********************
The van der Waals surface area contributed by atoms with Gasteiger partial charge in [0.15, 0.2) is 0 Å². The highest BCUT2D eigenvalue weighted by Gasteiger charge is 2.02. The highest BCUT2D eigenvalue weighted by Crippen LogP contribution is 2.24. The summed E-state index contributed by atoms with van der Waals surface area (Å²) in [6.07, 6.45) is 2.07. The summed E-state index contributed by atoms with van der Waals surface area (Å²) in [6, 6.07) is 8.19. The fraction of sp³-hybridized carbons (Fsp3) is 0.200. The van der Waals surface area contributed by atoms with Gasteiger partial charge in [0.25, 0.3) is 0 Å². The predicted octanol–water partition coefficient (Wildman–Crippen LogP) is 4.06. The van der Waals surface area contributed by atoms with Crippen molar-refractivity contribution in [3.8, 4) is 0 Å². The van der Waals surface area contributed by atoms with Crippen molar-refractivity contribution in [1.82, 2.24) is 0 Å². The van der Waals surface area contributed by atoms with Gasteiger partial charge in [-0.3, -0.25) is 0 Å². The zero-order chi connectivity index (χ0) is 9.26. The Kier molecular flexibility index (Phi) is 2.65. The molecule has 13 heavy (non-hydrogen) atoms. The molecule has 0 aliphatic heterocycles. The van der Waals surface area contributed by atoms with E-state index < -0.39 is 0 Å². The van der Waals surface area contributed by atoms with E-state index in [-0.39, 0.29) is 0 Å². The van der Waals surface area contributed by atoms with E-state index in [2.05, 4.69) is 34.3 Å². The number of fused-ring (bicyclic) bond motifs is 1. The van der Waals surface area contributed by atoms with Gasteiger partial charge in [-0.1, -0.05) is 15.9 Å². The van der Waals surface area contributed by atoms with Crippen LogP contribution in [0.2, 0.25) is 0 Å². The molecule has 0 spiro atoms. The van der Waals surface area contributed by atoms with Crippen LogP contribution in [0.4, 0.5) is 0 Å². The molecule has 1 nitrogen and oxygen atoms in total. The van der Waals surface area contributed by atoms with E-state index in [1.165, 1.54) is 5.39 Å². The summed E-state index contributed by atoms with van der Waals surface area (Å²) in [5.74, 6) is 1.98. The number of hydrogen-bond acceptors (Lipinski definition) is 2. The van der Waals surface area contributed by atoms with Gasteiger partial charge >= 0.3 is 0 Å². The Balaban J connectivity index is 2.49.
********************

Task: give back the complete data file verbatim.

The van der Waals surface area contributed by atoms with Gasteiger partial charge in [0.15, 0.2) is 0 Å². The highest BCUT2D eigenvalue weighted by Gasteiger charge is 2.02. The highest BCUT2D eigenvalue weighted by Crippen LogP contribution is 2.24. The summed E-state index contributed by atoms with van der Waals surface area (Å²) in [6.07, 6.45) is 2.07. The summed E-state index contributed by atoms with van der Waals surface area (Å²) in [6, 6.07) is 8.19. The fraction of sp³-hybridized carbons (Fsp3) is 0.200. The van der Waals surface area contributed by atoms with Gasteiger partial charge in [0.25, 0.3) is 0 Å². The predicted octanol–water partition coefficient (Wildman–Crippen LogP) is 4.06. The van der Waals surface area contributed by atoms with Crippen molar-refractivity contribution in [3.8, 4) is 0 Å². The van der Waals surface area contributed by atoms with Crippen molar-refractivity contribution in [1.82, 2.24) is 0 Å². The van der Waals surface area contributed by atoms with Gasteiger partial charge in [-0.3, -0.25) is 0 Å². The zero-order chi connectivity index (χ0) is 9.26. The Kier molecular flexibility index (Phi) is 2.65. The molecule has 13 heavy (non-hydrogen) atoms. The molecule has 0 aliphatic heterocycles. The van der Waals surface area contributed by atoms with E-state index < -0.39 is 0 Å². The van der Waals surface area contributed by atoms with E-state index in [-0.39, 0.29) is 0 Å². The van der Waals surface area contributed by atoms with E-state index in [2.05, 4.69) is 34.3 Å². The number of fused-ring (bicyclic) bond motifs is 1. The van der Waals surface area contributed by atoms with Gasteiger partial charge in [-0.1, -0.05) is 15.9 Å². The van der Waals surface area contributed by atoms with Crippen LogP contribution in [0.2, 0.25) is 0 Å². The molecule has 0 spiro atoms. The van der Waals surface area contributed by atoms with Crippen LogP contribution in [0.4, 0.5) is 0 Å². The molecule has 1 nitrogen and oxygen atoms in total. The van der Waals surface area contributed by atoms with E-state index in [1.165, 1.54) is 5.39 Å². The summed E-state index contributed by atoms with van der Waals surface area (Å²) in [5.74, 6) is 1.98. The number of hydrogen-bond acceptors (Lipinski definition) is 2. The van der Waals surface area contributed by atoms with Gasteiger partial charge >= 0.3 is 0 Å². The Balaban J connectivity index is 2.49.